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Laurel Glen REDS 2004
The 2004 REDS is about as rich a wine as you will ever find for under ten bucks. Long-time fans of REDS will remember that early on we threw the kitchen sink into the blend: some of the REDS of the 1990s contained shots of mourvedre, cinsault, pinot noir, and other miscellaneous grapes. But since 2000 we have concentrated our efforts on a series of remarkable vineyards that have become the core of REDS: zinfandel (60%), 117 year old carignane (30%), and petite sirah (10%).
Most winemakers involved with under - $10 wines work hard to make each vintage taste the same, assuming that the consumer of such wines has no sense of adventure. We, on the other hand, relish the vintage variations and feel it's our job to express not only the characteristics of our Lodi vineyards but also to make REDS reflective of each growing season. The 2003 REDS, coming from a cool and long growing season, was, then, restrained and full with dark plum fruit. The 2004 season, in contrast, was hot, early, and intense. We figured that all subtlety would have been burned out of the fruit, leaving us with a fruit bomb devoid of character and subtlety. Au contraire, al contrario.
The 2004 REDS is dark, broad with ripe fruit and deep with a focused intensity that is reminiscent of a full-throttle 2002 REDS. It's really quite an amazing wine. Like the 2002 estates wines, it might not be a typical Laurel Glen wine, but it sure is tasty, and it's an honest expression of what the vineyards and vintage gave us. And I'll proclaim it the finest REDS we have ever produced.
2004 REDS: not for the faint-of-heart!!
Responsible for the vast majority of American wine production, if California were a country, it would be the world’s fourth largest wine-producing nation. The state’s diverse terrain and microclimates allow for an incredibly wide-ranging selection of wine styles, and unlike tradition-bound Europe, experimentation is more than welcome here. Wineries range from boutique to massive corporations, and price and quality are equally varied—plenty of inexpensive bulk wine is made in the Central Coast area, while Napa is responsible for some of the world’s most prestigious and expensive “cult” wines.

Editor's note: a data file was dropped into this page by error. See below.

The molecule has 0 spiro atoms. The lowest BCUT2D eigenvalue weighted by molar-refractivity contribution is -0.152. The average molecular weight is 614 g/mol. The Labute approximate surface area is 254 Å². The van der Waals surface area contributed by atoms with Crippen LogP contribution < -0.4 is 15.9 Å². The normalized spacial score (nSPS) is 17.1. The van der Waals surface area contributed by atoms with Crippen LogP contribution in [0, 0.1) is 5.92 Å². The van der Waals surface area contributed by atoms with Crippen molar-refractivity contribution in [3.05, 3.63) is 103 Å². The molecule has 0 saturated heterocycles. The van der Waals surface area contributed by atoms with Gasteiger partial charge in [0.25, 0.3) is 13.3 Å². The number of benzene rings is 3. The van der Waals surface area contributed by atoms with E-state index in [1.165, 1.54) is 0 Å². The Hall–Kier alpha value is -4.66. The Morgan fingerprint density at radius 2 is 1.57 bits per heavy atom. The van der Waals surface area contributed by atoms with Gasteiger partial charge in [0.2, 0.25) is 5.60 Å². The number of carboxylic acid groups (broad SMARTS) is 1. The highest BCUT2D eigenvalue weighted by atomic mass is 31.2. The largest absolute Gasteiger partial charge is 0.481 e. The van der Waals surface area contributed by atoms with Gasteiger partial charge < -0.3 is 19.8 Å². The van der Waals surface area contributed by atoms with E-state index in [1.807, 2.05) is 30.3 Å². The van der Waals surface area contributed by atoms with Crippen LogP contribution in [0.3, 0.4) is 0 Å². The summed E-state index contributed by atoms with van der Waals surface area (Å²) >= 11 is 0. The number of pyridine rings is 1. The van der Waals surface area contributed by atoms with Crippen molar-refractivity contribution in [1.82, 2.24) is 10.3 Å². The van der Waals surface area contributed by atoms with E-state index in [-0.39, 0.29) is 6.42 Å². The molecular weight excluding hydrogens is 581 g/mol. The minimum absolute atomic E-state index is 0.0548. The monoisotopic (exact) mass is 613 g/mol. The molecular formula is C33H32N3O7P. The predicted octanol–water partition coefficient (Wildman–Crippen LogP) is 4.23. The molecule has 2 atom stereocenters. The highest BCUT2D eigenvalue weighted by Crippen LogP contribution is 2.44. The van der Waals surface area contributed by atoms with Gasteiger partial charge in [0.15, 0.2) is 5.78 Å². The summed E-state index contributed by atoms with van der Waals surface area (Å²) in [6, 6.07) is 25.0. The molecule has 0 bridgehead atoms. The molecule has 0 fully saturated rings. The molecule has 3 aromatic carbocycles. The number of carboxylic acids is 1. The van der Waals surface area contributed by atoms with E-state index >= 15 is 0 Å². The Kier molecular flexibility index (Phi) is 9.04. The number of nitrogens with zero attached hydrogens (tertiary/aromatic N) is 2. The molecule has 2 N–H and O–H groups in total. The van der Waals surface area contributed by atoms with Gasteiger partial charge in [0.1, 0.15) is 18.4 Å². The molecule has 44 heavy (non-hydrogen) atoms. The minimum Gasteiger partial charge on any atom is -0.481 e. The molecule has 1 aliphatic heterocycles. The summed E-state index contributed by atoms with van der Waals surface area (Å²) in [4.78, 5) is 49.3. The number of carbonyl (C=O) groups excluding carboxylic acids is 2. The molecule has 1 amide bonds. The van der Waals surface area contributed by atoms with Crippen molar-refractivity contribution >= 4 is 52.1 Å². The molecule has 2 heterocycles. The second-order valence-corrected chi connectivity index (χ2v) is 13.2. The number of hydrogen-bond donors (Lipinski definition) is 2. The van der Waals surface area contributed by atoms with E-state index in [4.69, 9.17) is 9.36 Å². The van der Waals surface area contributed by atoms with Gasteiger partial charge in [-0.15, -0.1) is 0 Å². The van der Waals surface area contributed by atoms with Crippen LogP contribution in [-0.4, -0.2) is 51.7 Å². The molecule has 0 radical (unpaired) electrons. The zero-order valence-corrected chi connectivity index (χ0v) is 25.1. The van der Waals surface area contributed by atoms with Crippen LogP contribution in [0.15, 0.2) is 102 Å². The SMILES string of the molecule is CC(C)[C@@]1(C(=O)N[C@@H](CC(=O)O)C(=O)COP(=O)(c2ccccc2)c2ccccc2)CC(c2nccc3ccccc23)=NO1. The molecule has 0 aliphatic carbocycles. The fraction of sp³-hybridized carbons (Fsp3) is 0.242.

Just about every style of wine you can imagine is made in California, from bone dry to unctuously sweet, still to sparkling, light and fresh to rich and full-bodied. Each AVA and sub-AVA has its own distinct personality. In the Napa Valley, Cabernet Sauvignon, Merlot, and other Bordeaux varieties dominate, as well as Sauvignon Blanc. Sonoma County is best known for Pinot Noir, Chardonnay, and Zinfandel. The Central Coast has carved out a niche with Rhône blends based on Grenache and Syrah, while Mendocino has found success with Alsatian varieties such as Riesling and Gewürztraminer. With all the diversity that California has to offer, it is certain that any wine lover will find something to get excited about.
With hundreds of red grape varieties to choose from, winemakers have the freedom to create a virtually endless assortment of blended wines. In many European regions, strict laws are in place determining the set of varieties that may be used, but in the New World experimentation is permitted and encouraged. Blending can be utilized to create complex wines with many different layers of flavors and aromas, or to create more balanced wines. For example, a variety that is soft and full-bodied may be combined with one that is lighter with naturally high acidity. Sometimes small amounts of a particular variety are added to boost color or aromatics. Blending can take place before or after fermentation, with the latter, more popular option giving more control to the winemaker over the final qualities of the wine.